We have reached that point in the calendar when the book trade is at its most buoyant. Over the coming month or so more books will be bought than in the rest of the year put together. Or so the theory goes.
Booksellers, publishers and authors all look to Christmas and the shopping frenzy it encourages to turn loss into profit. As you might expect the stress is only borderline bearable. It is imperative to sell as many books as possible. In that regard, bookselling is like any other business. Fail to thrive and you’re unlikely to survive. It’s as stark as that.
It was not always thus. In the sixteenth century, Pietro Aretino, satirist and ‘light’ pornographer, wrote to his publisher telling him all he wanted by way of recompense was to have his work printed carefully on good quality paper. ‘I would sooner endure poverty,’ he added, ‘than offend virtue by turning the liberal arts into a trade’. Described by Milton as ‘that notorious ribald of Arezzo’, Aretino got by on handouts and patronage and, on occasion, by blackmailing those who had sought him out for his knowledge of vice. Never wealthy in the material sense, he is said to have died of suffocation from ‘laughing too much’. If this was caused by a joke it has not been recorded.
Moneymaking entered the booktrade in the nineteenth century following the unprecedented popularity of Sir Walter Scott. So desirable were his novels that from 1822 they appeared simultaneously in English and French. In 1824, in Germany, a parody of his fictions, Walladmor, was published in which Scott himself featured as a character. As the Spanish writer and translator, Jorge Carrión, notes in Bookshops (Maclehose Press), ‘there is no better guarantee of success than imitation or parody’.
Thereafter things were never the same again. Soon, along came Dickens and Thackeray, Wilkie Collins and George Eliot, and with them trains and the first bookshop chains, many of whose outlets were situated in railway stations. Few parts of the globe were without them. In India, for example, A.H. Wheeler held a monopoly on the sale of books and papers from 1877 to 2004, when it was cancelled by the then Minister of Railways ‘in a nationalistic political move…against the British resonances in the India company’s name’. Six years later, however, the decision was revoked.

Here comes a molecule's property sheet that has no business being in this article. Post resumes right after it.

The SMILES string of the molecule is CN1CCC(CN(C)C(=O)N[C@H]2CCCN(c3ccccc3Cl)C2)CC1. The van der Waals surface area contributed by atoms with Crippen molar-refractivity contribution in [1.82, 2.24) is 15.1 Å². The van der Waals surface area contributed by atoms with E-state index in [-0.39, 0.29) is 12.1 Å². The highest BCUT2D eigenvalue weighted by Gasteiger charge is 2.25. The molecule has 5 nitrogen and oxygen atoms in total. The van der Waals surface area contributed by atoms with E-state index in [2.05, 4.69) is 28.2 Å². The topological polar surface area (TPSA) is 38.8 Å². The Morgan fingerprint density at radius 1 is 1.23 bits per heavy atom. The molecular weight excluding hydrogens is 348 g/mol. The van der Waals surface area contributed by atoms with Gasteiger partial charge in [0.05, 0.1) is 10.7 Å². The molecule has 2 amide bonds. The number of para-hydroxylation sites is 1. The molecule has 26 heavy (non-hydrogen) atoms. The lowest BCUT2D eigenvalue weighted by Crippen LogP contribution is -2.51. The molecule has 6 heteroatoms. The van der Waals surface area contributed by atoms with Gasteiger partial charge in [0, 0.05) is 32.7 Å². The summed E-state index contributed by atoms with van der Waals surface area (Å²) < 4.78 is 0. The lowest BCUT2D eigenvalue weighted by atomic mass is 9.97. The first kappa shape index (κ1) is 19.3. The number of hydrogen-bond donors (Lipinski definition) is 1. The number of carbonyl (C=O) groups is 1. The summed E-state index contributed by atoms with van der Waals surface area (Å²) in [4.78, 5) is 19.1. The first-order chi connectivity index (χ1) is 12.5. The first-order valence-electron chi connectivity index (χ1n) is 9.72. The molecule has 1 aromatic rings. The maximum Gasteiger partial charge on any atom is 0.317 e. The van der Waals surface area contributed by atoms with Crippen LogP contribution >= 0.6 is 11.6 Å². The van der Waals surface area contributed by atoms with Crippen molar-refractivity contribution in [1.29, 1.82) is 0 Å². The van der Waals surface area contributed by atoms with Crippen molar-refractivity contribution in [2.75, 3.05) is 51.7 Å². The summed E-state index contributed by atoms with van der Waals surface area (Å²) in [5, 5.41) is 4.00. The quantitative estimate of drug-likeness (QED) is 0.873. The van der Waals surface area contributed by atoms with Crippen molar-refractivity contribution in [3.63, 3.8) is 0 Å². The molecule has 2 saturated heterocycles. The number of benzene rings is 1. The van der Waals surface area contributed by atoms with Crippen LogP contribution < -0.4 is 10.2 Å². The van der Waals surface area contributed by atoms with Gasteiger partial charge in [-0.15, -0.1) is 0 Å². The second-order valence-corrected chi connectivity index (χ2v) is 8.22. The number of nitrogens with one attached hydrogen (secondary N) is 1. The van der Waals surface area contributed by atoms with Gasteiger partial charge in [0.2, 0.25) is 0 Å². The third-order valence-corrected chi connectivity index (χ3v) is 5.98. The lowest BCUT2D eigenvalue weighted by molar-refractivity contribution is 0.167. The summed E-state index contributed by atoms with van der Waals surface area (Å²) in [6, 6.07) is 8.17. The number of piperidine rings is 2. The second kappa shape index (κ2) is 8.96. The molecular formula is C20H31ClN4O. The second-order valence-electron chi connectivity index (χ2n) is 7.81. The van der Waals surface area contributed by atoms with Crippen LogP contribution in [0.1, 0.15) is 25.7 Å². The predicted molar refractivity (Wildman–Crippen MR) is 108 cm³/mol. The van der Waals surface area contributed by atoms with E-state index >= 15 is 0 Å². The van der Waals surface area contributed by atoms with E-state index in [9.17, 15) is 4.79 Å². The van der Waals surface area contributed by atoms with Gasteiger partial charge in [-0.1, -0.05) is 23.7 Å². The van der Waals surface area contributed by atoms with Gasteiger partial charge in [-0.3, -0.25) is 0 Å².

Bookshops – as we surely do not need to remind readers of the SRB – are not like other shops. We have often believed that if every high street had one the effect on the collective well-being would be more beneficial than that, say, of chemists and bookmakers. An enlightened government would encourage local councils to allow empty premises to be opened as bookshops with no rent or rates charged to their owners until they were demonstrably in profit. It would also insist that such bookshops were well-supplied with books from indigenous publishers.
In the meantime, the death of the bookshop is routinely foretold. That it defies all such doomsaying is a cause for optimism in the face of myriad reasons to fear the worst. Bookshop owners do not expect to get rich quick. The best they can hope for is to stay open. In his foreword to Footnotes from the World’s Greatest Bookstores by New Yorker cartoonist Bob Eckstein (Clarkson Potter), Garrison Keillor pays tribute to independent bookshops. ‘Nothing against the big chain bookstores,’ he writes, ‘nothing at all, but the feeling is different: like the difference between eating at a café owned by the guy who is cooking and eating from vending machines’. Among the seventy-five bookshops featured and pictured by Epstein is the ever-excellent Watermill in Aberfeldy, the sole Scottish representative.
A few years ago Keillor, author of Lake Wobegone Days and compëre of A Prairie Home Companion, realized a dream and opened his own bookstore, Common Good Books, across the street from Macalester College in St Paul, Minnesota. At first it haemorrhaged cash but of late, apparently, it’s been doing okay. ‘There is no sign on the front door, TOILET IS FOR PATRONS ONLY,’ writes Keillor. ‘We only ask that you won’t go in the toilet to read – there are couches for that.’ Ownership of bookshops by writers in the US is not uncommon. Ann Patchett is co-owner of Parnassus Books in Nashville, Tennessee, while Louise Erdrich has Birchbark Books in Minneapolis. Most notably, and most laudably, there is Booked Up in Archer City, Texas, which was founded more than four decades ago by Larry McMurtry. According to its website, all of its stock of between 150,00 and 200,000 ‘fine and scholarly books’ has been purchased and shelved by the author of bestsellers such as Lonesome Dove and the co-writer of the Oscar-winning screenplay of Brokeback Mountain. Isn’t it amazing what people will do for the love of books.